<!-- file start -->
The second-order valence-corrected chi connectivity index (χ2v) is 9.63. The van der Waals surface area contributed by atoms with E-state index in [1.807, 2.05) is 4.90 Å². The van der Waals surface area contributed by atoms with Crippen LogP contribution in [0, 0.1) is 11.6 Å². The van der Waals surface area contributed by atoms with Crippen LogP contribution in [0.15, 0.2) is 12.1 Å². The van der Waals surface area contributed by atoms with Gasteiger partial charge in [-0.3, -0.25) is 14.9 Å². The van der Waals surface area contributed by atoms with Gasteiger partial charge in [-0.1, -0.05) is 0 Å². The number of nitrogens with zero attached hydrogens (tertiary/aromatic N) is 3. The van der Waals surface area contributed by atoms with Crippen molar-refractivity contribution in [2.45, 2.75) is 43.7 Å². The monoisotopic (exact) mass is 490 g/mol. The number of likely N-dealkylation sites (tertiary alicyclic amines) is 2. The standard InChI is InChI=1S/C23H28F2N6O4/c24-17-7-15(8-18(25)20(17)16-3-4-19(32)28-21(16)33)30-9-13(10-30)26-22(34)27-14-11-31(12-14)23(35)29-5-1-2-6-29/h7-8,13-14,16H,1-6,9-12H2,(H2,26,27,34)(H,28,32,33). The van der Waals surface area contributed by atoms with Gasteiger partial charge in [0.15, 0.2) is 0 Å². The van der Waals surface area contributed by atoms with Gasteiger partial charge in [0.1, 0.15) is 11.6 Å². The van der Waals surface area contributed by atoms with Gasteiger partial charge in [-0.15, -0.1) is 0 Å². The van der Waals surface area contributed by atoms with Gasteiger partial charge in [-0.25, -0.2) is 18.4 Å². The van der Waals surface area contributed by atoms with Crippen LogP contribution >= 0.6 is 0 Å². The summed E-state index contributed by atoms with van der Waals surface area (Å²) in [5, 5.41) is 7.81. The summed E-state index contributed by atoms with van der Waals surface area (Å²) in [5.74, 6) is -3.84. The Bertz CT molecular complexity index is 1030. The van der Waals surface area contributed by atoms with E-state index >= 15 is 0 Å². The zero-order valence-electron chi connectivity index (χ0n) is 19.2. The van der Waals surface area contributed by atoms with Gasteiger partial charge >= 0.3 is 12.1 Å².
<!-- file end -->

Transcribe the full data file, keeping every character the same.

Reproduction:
The second-order valence-corrected chi connectivity index (χ2v) is 9.63. The van der Waals surface area contributed by atoms with E-state index in [1.807, 2.05) is 4.90 Å². The van der Waals surface area contributed by atoms with Crippen LogP contribution in [0, 0.1) is 11.6 Å². The van der Waals surface area contributed by atoms with Crippen LogP contribution in [0.15, 0.2) is 12.1 Å². The van der Waals surface area contributed by atoms with Gasteiger partial charge in [-0.3, -0.25) is 14.9 Å². The van der Waals surface area contributed by atoms with Gasteiger partial charge in [-0.1, -0.05) is 0 Å². The number of nitrogens with zero attached hydrogens (tertiary/aromatic N) is 3. The van der Waals surface area contributed by atoms with Crippen molar-refractivity contribution in [2.45, 2.75) is 43.7 Å². The monoisotopic (exact) mass is 490 g/mol. The number of likely N-dealkylation sites (tertiary alicyclic amines) is 2. The standard InChI is InChI=1S/C23H28F2N6O4/c24-17-7-15(8-18(25)20(17)16-3-4-19(32)28-21(16)33)30-9-13(10-30)26-22(34)27-14-11-31(12-14)23(35)29-5-1-2-6-29/h7-8,13-14,16H,1-6,9-12H2,(H2,26,27,34)(H,28,32,33). The van der Waals surface area contributed by atoms with Gasteiger partial charge in [0.15, 0.2) is 0 Å². The van der Waals surface area contributed by atoms with Gasteiger partial charge in [0.1, 0.15) is 11.6 Å². The van der Waals surface area contributed by atoms with Gasteiger partial charge in [-0.15, -0.1) is 0 Å². The van der Waals surface area contributed by atoms with Gasteiger partial charge in [-0.25, -0.2) is 18.4 Å². The van der Waals surface area contributed by atoms with Crippen LogP contribution >= 0.6 is 0 Å². The summed E-state index contributed by atoms with van der Waals surface area (Å²) in [5, 5.41) is 7.81. The summed E-state index contributed by atoms with van der Waals surface area (Å²) in [5.74, 6) is -3.84. The Bertz CT molecular complexity index is 1030. The van der Waals surface area contributed by atoms with E-state index >= 15 is 0 Å². The zero-order valence-electron chi connectivity index (χ0n) is 19.2. The van der Waals surface area contributed by atoms with Gasteiger partial charge >= 0.3 is 12.1 Å².